Do you get really nervous talking to someone new, exchanging numbers, or calling someone? Do you sweat at just the thought of asking someone out? You’re not alone. Dating anxiety is a common occurrence, even if you don’t have a diagnosed anxiety disorder. Most daters fear rejection or that they won’t have any chemistry with someone, but these are things that are part of the process of finding the right person.
Here are 10 tips to help you get through your dating anxiety.
1. Challenge anxious thoughts.
Identify what anxious thoughts you’re having before the date, suggests Amanda Petrik-Gardner, a licensed clinical professional counselor who specializes in anxiety disorders. “Our thoughts, feelings, and behaviors are interconnected so if you think anxious thoughts, you feel anxious.” When you start to think of what ifs like What if he doesn’t like me? What if she hates teh restaurant, Petrik has some simple advice. “Begin by identifying the validity of these statements,” she says, “What proof do you have, and how often do they really happen.”
2. Do something nice for yourself before the date.
Jennifer Seip, a couples and sex therapist suggests purchasing a new outfit or getting your hair done before a date. “Anything that will make you feel more confident can help.”
3. Schedule something casual for the first date.
Instead of scheduling a dinner for the first date, try getting coffee or drinks, says Seip. “Limit your time to two hours. That way, there’s no pressure to be on for longer than that.”
4. Realize that dating can be a numbers game.
If you approach dating with the mindset that every interaction has to go exactly how you want it to, you’re going to be very anxious. “The reality is that you’ll have to meet a lot of people before you find someone you really click with. If you approach dating thinking that the interaction you are about to have is just one of many you’ll be more relaxed and less invested in the outcome, which will allow you to relax,” suggests dating expert, James Anderson.
5. Utilize your relaxation strategies.
“This might be diaphragmatic breathing, taking a walk, talking to a friend, or engaging in a mindful activity. Reduce the physical arousal your body gets from anxiety (i.e. racing heart, shaking, sweating) and you’ll be able to conquer that situation even easier,” says Petrik.
6. Focus on having fun.
If you’re not having fun you’re doing it wrong. “When you approach dating as an opportunity to have fun with someone new, instead of a big event, your anxiety will go down and your dates will go much better,” says Anderson. “Take some pressure off yourself and make sure to setup early dates at interesting places where you know you will have a good time.”
7. Take it one date at a time.
Many people get dating anxiety because they try to size up everyone they meet as a potential soulmate, explains Jonathan Bennett, a certified counselor and relationship coach. “When your entire future happiness is riding on a date, the pressure is enormous and anxiety naturally follows. Instead of mapping your entire future in your head when you go on a date, view it instead as a chance to meet someone, have fun, and see where it goes.”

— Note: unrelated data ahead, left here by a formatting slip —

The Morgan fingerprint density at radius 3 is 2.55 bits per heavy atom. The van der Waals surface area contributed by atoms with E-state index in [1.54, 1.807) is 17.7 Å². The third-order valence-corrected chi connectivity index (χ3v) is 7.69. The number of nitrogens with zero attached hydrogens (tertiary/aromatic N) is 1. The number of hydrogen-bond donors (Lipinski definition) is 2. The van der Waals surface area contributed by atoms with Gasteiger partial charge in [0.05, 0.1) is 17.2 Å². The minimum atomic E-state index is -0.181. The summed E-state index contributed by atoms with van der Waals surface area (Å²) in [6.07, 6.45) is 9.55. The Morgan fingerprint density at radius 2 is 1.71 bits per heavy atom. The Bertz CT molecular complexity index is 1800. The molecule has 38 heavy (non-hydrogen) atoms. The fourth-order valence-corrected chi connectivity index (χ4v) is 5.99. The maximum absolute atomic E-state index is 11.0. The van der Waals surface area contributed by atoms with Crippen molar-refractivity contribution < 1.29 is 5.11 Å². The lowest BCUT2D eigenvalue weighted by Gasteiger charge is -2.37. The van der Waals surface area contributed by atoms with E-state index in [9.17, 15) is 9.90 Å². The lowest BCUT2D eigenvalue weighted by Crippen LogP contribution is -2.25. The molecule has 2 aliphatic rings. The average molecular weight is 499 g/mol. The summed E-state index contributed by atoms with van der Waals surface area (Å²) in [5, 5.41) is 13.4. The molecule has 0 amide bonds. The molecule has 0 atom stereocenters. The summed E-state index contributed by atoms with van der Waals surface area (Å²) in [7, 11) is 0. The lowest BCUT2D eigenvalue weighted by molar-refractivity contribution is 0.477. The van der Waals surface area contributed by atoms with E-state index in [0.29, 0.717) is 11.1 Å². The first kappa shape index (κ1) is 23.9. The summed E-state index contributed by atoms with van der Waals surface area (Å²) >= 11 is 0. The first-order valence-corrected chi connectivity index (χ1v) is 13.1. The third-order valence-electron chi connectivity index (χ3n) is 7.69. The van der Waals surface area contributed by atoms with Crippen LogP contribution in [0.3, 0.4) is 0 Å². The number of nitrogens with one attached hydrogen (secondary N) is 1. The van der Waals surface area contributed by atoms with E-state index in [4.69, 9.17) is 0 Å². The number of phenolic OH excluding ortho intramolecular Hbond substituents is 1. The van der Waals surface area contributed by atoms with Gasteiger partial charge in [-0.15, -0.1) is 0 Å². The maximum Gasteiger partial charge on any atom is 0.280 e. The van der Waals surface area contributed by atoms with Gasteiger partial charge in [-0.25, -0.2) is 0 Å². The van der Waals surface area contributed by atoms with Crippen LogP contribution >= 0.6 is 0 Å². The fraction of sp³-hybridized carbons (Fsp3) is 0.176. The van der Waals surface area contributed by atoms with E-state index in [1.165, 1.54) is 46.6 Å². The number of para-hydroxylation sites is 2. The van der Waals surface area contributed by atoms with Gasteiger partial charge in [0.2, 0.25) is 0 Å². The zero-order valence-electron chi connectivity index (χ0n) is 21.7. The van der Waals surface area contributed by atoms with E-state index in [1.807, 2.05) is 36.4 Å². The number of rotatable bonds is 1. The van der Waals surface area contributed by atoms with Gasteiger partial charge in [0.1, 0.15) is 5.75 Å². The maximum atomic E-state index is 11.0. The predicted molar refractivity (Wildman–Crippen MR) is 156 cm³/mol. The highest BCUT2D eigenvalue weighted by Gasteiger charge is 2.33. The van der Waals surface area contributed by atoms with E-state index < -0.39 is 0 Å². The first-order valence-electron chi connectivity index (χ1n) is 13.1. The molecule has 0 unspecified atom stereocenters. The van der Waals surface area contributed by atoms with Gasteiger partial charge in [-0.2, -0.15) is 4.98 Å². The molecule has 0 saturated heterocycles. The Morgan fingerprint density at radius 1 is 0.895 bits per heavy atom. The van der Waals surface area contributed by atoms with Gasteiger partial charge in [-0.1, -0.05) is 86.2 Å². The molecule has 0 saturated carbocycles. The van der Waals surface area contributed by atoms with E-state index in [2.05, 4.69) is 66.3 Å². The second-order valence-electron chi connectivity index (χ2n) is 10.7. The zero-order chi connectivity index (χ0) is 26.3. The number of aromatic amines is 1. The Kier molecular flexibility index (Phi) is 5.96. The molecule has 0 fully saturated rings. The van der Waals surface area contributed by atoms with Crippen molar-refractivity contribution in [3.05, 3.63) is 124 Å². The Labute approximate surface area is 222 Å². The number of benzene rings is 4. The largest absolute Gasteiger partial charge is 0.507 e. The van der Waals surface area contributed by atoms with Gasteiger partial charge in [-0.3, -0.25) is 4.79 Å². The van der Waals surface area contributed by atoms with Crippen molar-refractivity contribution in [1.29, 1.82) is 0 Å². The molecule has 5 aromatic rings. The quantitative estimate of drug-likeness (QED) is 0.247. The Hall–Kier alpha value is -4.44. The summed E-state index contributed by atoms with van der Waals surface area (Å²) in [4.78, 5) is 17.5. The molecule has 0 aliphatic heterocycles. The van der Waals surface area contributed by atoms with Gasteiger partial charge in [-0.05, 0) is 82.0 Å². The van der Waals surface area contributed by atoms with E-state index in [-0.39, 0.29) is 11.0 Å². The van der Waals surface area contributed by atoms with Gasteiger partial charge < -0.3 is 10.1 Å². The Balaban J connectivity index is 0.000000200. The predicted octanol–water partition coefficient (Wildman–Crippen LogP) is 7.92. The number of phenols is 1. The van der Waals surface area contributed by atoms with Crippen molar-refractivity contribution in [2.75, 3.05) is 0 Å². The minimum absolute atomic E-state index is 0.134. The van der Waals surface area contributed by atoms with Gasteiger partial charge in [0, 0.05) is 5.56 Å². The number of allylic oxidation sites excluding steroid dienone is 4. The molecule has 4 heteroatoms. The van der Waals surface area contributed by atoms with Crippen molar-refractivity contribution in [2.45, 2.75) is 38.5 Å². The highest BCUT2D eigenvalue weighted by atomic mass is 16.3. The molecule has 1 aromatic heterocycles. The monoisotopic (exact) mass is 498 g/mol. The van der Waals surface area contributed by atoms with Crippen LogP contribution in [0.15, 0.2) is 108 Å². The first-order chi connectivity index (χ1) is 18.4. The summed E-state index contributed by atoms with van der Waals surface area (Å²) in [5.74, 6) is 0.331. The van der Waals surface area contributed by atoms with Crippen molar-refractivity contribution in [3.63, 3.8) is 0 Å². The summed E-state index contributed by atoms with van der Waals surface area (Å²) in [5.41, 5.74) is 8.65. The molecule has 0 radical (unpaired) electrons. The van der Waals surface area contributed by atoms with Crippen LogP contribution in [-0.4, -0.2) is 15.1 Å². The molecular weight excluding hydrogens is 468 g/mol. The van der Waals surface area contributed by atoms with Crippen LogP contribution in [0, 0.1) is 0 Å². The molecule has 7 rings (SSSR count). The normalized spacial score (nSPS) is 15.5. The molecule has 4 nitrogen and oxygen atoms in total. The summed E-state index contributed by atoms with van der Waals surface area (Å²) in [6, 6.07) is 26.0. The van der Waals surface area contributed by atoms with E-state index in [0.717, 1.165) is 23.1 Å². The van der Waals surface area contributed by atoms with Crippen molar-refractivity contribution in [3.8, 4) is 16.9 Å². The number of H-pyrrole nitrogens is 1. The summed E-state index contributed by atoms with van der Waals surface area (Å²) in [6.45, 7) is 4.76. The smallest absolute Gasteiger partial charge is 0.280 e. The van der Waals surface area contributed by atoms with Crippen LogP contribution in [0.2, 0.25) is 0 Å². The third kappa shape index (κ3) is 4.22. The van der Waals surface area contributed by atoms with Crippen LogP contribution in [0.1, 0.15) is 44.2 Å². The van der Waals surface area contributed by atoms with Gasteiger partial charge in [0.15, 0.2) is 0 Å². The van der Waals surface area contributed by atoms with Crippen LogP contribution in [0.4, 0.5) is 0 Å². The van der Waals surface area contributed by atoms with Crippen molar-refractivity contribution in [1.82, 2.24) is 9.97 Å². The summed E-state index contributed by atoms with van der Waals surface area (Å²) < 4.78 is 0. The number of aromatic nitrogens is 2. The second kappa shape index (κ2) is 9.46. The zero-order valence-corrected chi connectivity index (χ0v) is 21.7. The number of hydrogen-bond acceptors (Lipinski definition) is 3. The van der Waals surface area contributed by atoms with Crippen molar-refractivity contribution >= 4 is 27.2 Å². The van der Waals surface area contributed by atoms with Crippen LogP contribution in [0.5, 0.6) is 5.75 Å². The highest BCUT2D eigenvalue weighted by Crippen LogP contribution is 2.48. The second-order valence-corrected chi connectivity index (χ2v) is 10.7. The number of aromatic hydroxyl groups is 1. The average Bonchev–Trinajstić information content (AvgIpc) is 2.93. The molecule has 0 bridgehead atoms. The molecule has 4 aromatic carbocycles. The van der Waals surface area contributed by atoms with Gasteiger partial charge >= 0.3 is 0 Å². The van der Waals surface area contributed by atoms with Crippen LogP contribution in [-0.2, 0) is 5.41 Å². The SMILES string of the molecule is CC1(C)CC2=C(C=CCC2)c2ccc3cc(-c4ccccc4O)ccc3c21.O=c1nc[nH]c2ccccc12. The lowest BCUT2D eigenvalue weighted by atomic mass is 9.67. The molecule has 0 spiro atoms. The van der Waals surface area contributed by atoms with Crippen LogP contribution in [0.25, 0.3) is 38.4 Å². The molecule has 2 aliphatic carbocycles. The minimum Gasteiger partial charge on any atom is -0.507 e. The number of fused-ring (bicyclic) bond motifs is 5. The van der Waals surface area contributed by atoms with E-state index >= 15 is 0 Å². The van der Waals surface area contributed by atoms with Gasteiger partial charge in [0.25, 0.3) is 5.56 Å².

8. Don’t think of it as a date.
Going on a date brings a lot of pressure. Even the thought of dating can cause a borderline panic attack in otherwise confident people. “Instead of thinking in the language of dating, look at your experiences as hanging out or getting to know someone. This way, you can be yourself and stay relaxed,” suggests Bennett.
9. Know that rejection doesn’t matter that much.
Many people get dating anxiety because they fear rejection and the pain and alleged shame it brings. However, rejection isn’t really that big of a deal in the long run. “If you don’t click on a date and that person rejects you, don’t see it as a colossal failure. Most people get rejected countless times on their way to finding love. If you’re rejected a lot, you’re not worthy of shame… you’re normal,” says Bennett.
10. Go on more dates.
The best treatment for anxiety is exposure to the feared situation or object, explains Petrik. “In this situation, your fear is meeting someone new or going on a date. In order to desensitize to that fear, which basically means ‘getting used to it’ confront that fear head on. If possible, meet more new people, introduce yourself to others, or go on more dates. Eventually you won’t get the same anxious response because you will have done it before and you recognize that you can do it again.”
What people often forget is that dating takes bravery—you’re putting yourself out there and that can make you nervous. But it also isn’t as big a deal as you may think. Chances are you will be rejected and you will reject others. You’ll may even have your heart broken and break some hearts. All of these experiences are what help you grow as a person and grow in your relationships. And they’ll eventually lead you to the person who’s right for you.